• Social distancing measures, such as floor markings and signage.
  • Hand sanitiser dispensers in car parks and outside public toilets.
  • Extra patrols. Our rangers continue to assist the police to ensure people keep to the rules. Please be kind – they are only trying to keep you safe.
  • Changes to rights of way. Temporary one-way systems and optional path diversions to aid social distancing and avoid farms and homes. Please follow local signs.

And these are some of the things you can do for us:

  • Keep your distance. At least 2m from other people to maintain social distancing.
  • Avoid busy locations and settlements. Be prepared to change your plans if places get too crowded. Keep away from farms and homes where possible.
  • Consider when and where you go. Avoid peak times and popular locations, if possible.
  • Sanitise hands regularly. Bring your own supply if you can for use after touching shared surfaces such as gates or stiles.
  • Plan ahead. Bring enough food and drink and make sure you know where you are going. This is a rural area and many sites won’t have mobile reception.
  • Stay within your limits for your chosen activity and don’t light BBQs or leave litter that could result in an emergency call out.
  • Show respect to the local community and environment by sticking to the Countryside Code. Be aware that wildlife may have taken the opportunity to move into new locations while humans have been away.
  • Be kind. Above all we are in this together. Be considerate towards others and respect that you may not always see eye to eye.

For further information see:

Update Thursday 21st May 2020

Sarah Bryan, Chief Executive of Exmoor National Park, said: “In these troubling times, it’s understandable that people want to spend time in beautiful places. The biggest problem we are likely to face this weekend is overcrowding and it’s because we love these places so dearly that everyone must be prepared to make personal sacrifices to ensure those visits can happen responsibly, without serious consequences for those who live and work here.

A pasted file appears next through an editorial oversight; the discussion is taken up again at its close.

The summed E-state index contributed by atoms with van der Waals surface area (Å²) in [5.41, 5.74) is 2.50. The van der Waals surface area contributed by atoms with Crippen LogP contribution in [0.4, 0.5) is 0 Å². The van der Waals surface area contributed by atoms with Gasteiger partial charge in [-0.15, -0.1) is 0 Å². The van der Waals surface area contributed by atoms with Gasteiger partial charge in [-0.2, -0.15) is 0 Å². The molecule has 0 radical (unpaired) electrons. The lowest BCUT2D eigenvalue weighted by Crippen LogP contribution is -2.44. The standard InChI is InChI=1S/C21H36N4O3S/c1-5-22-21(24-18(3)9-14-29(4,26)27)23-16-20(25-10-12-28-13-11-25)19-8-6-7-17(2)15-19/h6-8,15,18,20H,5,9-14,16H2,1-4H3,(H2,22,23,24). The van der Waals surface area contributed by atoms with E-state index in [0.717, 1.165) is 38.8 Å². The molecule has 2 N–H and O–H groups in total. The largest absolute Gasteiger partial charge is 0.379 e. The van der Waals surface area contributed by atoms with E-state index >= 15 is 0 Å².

“We are still learning about this virus, but we know that by staying apart we can control it. We ask everyone to follow the rules by keeping at least two metres from others and washing hands regularly. Visiting outside of peak times, avoiding popular sites and continuing to use green spaces closer to home are simple steps many of us can take to help make space for everyone.

“During these difficult times, farmers are working hard to provide food and care for the countryside, so it’s vital we keep their wellbeing in mind. Show your support by following the countryside code, keeping dogs under control and picking up any mess, which can be a health hazard to farm animals as well as people. Thoughtless behaviour such as lighting BBQs, illicit overnight stays and unnecessary risk-taking add to the pressure our local services face. With the recent warm and dry weather, we now face significant increased risk of wildfires, with local services already having dealt with one near miss this past week.

“Finally remember that we are in this together, for the long haul. It was in the wake of World War II that the UK saw its first National Parks designated – alongside our great National Health Service – their combined healing power needed to help the nation recover after the turmoil of war. While we wait for a breakthrough that will free us from this virus, it’s up to all of us to do what we can to make the world a safer and happier place.”